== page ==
CSE’s Barrington Miller chats with Michael Frank, CEO of Revive Therapeutics Ltd. (CSE:RVV) about his company’s ambitions to enter Phase 3 clinical trial protocol to evaluate the safety and efficacy of Bucillamine in patients with mild-moderate COVID-19.
Revive is a life sciences company focused on the research and development of therapeutics for infectious diseases and rare disorders, and it is prioritizing drug development efforts to take advantage of several regulatory incentives awarded by the FDA such as Orphan Drug, Fast Track, Breakthrough Therapy and Rare Pediatric Disease designations. Currently, the Company is exploring the use of Bucillamine for the potential treatment of infectious diseases, with an initial focus on severe influenza and COVID-19.
With its recent acquisition of Psilocin Pharma Corp., Revive is advancing the development of Psilocybin-based therapeutics in various diseases and disorders. Revive’s cannabinoid pharmaceutical portfolio focuses on rare inflammatory diseases and the company was granted FDA orphan drug status designation for the use of Cannabidiol (CBD) to treat autoimmune hepatitis (liver disease) and to treat ischemia and reperfusion injury
from organ transplantation.
Dr. Ahmad Doroudian on the Potential of a COVID-19 Treatment, Not a Cure | #HashtagFinance
The CSE’s Barrington Miller chats with Dr. Ahmad Doroudian, CEO of BetterLife Pharma Inc. (CSE:BETR), about BetterLife’s ambitions to advance on the AP-003 clinical trial programs of Altum Pharmaceuticals Inc., which includes a therapeutic pipeline consisting of three products, including AP-003, a patent-pending interferon a2b (IFNa2b) inhalation formulation. Recent studies in China and the UK have provided data that suggest the therapeutic efficacy of interferon-based treatments for COVID-19.
Here’s an overview of what’s covered in this edition of the #HashtagFinance podcast:
3:47 – What BetterLife is doing about COVID-19.
7:01 – How early their product can be used, and if it can be used for prevention.
9:32 – What BetterLife was working on before the COVID-19 pandemic.
11:32 – The differentiators between BetterLife and other companies developing COVID-19 treatments.
15:38 – Taking the treatment approach, instead of the cure approach, to COVID-19, similar to HIV.
19:58 – Phase II clinical trials, and what that means for an investor.
BetterLife Pharma Inc. is an emerging biotechnology company engaged in the development and commercialization of therapeutic pharmaceuticals as well as drug delivery platform technologies. Through its wholly owned subsidiary, BLife Therapeutics Inc., BetterLife is refining and developing drug candidates from a broad set of complementary interferon-based technologies that have the potential to engage the immune system to fight virus infections, such as coronavirus disease (COVID-19) and human papillomavirus (HPV), and/or to directly inhibit tumours to treat specific types of cancer.
First of all, given that Canada remains in varying phases of lockdown due to COVID-19, how is the CSE team doing? Is everyone healthy and adjusted to working on a different basis for the time being?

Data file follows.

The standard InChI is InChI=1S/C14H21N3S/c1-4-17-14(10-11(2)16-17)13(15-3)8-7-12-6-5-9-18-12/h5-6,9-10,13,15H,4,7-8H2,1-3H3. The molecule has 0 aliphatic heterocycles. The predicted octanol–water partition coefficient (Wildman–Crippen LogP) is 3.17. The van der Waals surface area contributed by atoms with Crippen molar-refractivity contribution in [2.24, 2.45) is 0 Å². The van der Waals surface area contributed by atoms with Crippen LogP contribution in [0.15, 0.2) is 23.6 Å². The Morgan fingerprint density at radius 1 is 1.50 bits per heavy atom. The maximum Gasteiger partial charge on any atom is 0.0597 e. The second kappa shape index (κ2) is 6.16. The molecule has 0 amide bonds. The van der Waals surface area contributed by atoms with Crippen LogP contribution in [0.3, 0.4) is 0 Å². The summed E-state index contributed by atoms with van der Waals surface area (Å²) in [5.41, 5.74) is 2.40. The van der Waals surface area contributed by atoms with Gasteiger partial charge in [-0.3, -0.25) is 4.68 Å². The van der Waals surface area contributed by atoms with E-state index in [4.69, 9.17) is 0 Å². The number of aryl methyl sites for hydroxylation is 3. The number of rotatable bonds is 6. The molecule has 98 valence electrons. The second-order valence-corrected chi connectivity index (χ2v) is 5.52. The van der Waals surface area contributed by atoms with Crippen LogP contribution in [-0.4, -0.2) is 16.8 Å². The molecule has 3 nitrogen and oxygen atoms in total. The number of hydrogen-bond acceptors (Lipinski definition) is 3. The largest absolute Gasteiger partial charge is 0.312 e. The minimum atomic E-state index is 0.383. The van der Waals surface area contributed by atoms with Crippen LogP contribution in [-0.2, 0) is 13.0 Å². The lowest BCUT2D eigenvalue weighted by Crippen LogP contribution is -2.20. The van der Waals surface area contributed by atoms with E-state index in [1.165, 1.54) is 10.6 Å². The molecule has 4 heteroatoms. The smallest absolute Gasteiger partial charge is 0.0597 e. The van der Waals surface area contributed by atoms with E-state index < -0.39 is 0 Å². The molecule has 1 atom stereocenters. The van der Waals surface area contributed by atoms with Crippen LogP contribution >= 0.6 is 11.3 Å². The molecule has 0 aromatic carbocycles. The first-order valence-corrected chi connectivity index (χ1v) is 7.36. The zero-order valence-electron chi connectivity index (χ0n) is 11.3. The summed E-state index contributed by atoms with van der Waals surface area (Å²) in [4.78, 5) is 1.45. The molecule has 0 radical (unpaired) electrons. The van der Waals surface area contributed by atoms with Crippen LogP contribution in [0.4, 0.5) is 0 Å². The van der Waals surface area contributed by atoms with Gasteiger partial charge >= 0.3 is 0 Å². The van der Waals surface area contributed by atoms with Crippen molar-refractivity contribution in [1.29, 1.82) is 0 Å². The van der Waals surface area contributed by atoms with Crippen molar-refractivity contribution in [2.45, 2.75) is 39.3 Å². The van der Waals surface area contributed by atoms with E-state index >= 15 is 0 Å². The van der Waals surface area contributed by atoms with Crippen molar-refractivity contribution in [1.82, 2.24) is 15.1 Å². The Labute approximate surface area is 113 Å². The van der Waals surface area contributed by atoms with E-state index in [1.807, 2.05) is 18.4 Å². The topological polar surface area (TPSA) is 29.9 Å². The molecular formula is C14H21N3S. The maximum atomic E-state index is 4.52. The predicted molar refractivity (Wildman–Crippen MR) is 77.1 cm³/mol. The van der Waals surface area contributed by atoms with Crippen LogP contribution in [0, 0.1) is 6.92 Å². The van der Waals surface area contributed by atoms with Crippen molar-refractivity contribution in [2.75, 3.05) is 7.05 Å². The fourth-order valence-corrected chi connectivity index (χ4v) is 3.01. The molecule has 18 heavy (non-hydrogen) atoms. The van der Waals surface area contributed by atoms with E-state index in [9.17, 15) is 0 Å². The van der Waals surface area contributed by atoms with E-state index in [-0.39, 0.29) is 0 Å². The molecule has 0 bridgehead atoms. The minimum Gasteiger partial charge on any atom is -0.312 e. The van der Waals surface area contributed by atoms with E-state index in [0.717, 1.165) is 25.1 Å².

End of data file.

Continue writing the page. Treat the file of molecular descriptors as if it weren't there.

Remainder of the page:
Yes, everyone is in fact healthy and team morale is excellent. Right now, we have a small number of people at the head office in First Canadian Place in downtown Toronto – one IT person and usually two members of the market operations team, sometimes augmented by our software development group. They are all driving to the office rather than taking public transit.
The building has strict rules in terms of wearing face masks in public areas and distancing in the elevators, but very few people have come back to the office. We are definitely making good use of the various video-calling applications available, so teams are getting together on a daily basis for updates, to share information, and so on. And I’m pleased that people also get together for an occasional social event via video conference. I hear there may even be some games of chance involved one night of the week.
In any event, things have worked out well, and I say that knocking on wood furiously. There was obviously a lot of pressure on the trading systems in late March as Canadian markets experienced record levels of message traffic and close to record levels of trading activity. We weathered that storm quite nicely with a distributed workforce, which is very gratifying.
I will say the fact that many of our current team members were with the exchange during the global financial crisis in 2007 and 2008 really helped us respond to the various challenges, during March in particular. We knew what to look for and what the bottlenecks in the system were likely to be, and we had our eyes out for those issues. I can remember sending an email one Sunday in March saying we were going to see the market really come off the next day and thus needed to review our circuit breaker rules and have all the notices drafted in advance. We had some extra staff in the office that day just in case. We are very happy with the way our teams and all the machines we rely on rose to that particular challenge.
How did the exchange react in March when it became clear to Canadians that special measures would need to be taken to cope with COVID-19?
We were a little ahead of the curve in some respects. Many of us were at the PDAC mining conference in Toronto, and as it became apparent that a number of PDAC attendees had contracted COVID-19, we placed ourselves into voluntary self-isolation right away. As a result, we were about a week ahead of the official lockdown orders, and that put us in good shape because we had already done most of the things we would have been required to do later in the month.